As readers of this blog may be aware, I both write academic and clinical research articles and am a “Peer-Reviewer” for several scientific journals. Among these journals is the prestigious Journal of Sexual Medicine (“JSM”), a first-line publication in the fields of both Sexual Medicine and Urology.
Earlier this year, a physician, genital plastic surgeon and retired former University faculty member from St. Petersburg, Florida, Dr. Adam Ostrzenski (who prefers the title “Professor Ostrzenski”) published an article in JSM entitled “G-spot anatomy: A new discovery.” In it, he described his anatomic dissection of an 83-year-old woman’s cadaver wherein he dissected out an area from the anterior vaginal wall that had a glandular, “grape-like” appearance. He claimed he had made a “new discovery”—that, indeed, he had “discovered” the G-Spot.
Additionally, he took the unusual step (for an ethical and academic physician) of widely publicizing this article and his “discovery” to every physician and contact he had, including the press. As a result, he was invited to appear on the TV program The View to discuss his “discovery.” He also unabashedly publicized this appearance to everyone on his e-mail list. Unfortunately, the appearance was a bit of an anticlimax (no pun intended).
The backlash to Dr. Ostrzenski’s findings has been interesting to watch. In this month’s edition of the JSM, two letters to the editor were published, both from acknowledged international experts in the field who have previously, along with several other legitimate investigators, widely investigated and published articles about the “G-Spot.” These letters took exception to “The Professor’s findings, especially since he specifically did no microscopic studies on the tissue in his ‘discovery’ to confirm that this indeed was a new anatomic discovery, and not simply glands known for years to exist in this area (the peri-urethral, or “Skene’s Glands”), which they certainly appeared to be.”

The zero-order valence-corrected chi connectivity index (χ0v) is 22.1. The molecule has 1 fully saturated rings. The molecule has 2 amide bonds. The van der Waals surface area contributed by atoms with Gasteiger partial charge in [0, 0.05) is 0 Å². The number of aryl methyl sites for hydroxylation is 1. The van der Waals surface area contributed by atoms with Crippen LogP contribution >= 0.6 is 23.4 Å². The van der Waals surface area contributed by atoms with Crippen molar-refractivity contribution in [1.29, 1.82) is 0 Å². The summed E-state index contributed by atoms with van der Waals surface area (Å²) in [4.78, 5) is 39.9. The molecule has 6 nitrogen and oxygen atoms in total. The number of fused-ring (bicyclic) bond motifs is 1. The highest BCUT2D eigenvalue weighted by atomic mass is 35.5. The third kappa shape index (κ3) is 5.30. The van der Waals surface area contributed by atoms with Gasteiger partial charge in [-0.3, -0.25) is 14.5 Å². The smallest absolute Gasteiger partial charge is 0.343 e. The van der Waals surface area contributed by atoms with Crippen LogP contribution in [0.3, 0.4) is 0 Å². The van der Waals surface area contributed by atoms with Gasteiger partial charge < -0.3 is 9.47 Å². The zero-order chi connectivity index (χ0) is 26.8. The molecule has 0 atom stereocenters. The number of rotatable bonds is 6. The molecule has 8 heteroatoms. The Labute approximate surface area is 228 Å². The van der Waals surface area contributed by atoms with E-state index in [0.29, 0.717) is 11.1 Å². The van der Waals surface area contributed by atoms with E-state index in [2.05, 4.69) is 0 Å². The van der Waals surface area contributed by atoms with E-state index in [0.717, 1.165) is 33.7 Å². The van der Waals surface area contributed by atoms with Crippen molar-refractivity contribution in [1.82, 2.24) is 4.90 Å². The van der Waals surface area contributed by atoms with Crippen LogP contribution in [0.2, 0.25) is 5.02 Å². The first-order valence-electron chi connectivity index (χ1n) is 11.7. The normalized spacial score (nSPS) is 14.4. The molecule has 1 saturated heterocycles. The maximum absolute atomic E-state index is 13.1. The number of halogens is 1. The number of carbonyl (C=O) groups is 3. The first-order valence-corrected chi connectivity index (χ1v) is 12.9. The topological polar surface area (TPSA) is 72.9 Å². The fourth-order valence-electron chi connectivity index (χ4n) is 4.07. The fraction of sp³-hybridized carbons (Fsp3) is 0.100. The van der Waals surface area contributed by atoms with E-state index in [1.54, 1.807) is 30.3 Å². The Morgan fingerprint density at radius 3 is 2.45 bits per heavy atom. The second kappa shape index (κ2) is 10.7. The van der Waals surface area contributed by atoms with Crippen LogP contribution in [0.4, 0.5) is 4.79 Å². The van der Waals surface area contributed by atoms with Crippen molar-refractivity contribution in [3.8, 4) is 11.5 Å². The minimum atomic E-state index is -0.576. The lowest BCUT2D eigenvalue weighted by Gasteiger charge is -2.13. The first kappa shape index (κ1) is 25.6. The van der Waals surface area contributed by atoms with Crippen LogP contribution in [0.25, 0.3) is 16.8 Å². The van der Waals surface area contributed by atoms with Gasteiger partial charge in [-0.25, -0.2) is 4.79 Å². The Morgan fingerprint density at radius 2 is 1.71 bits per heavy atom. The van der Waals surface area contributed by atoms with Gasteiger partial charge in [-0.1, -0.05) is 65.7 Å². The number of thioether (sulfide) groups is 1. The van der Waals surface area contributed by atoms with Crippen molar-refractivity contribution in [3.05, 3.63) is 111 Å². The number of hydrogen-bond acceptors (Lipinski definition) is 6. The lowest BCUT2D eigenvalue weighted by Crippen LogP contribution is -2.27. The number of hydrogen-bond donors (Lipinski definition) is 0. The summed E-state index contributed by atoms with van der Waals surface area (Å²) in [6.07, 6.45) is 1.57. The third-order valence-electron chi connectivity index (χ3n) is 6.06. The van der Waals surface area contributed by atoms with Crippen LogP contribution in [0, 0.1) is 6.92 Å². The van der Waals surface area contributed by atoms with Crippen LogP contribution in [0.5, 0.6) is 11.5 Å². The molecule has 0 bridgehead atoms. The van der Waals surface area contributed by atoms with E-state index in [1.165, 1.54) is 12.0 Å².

It appeared both from the doctor’s article and from the experts’ letters to the editor that the whole thing was a bit of a sham—“research” that really was not research, but merely an (initially successful) attempt at self-aggrandizement by a physician by having an article published which should never have made it through the peer-review process in the first place.
In the same issue that published the experts’ letters strongly criticizing Dr. Ostrzenski’s article, Irwin Goldstein, M.D., Editor-in-Chief of the JSM and Executive Director of the prestigious International Society for the Study of Women’s Sexual Health, wrote an unprecedented apologetic editorial explaining the publication of the article to JSM’s readership. He noted that sometimes ill-conceived and not terribly accurate scientific articles slip by the review process and are erroneously published. (Reviewers are not expert enough to review a particular genre, and the associate editors and even the Editor-in-Chief did not scrutinize this particular article closely enough.)
Considering the vast number of research articles published annually by hundreds (if not thousands) of scientific medical journals, the occasional slipup—and there have definitely been periodic slipups—is by far the exception rather than the rule. But they are certainly embarrassing when they occur. The editor of the JSM did not shirk his responsibility and issued a frank mea culpa.
Unfortunately Dr. Ostrzenski chose to multiply this embarrassment—and unwittingly humiliate himself—when he wrote clearly narcissistic replies to the experts’ letters attempting to deflect valid criticism back to the experts. This failed miserably and, sadly, exposed the good doctor from St. Petersburg once and for all. Indeed, it appears that the emperor (or in this case the “professor”) had no clothes on after all.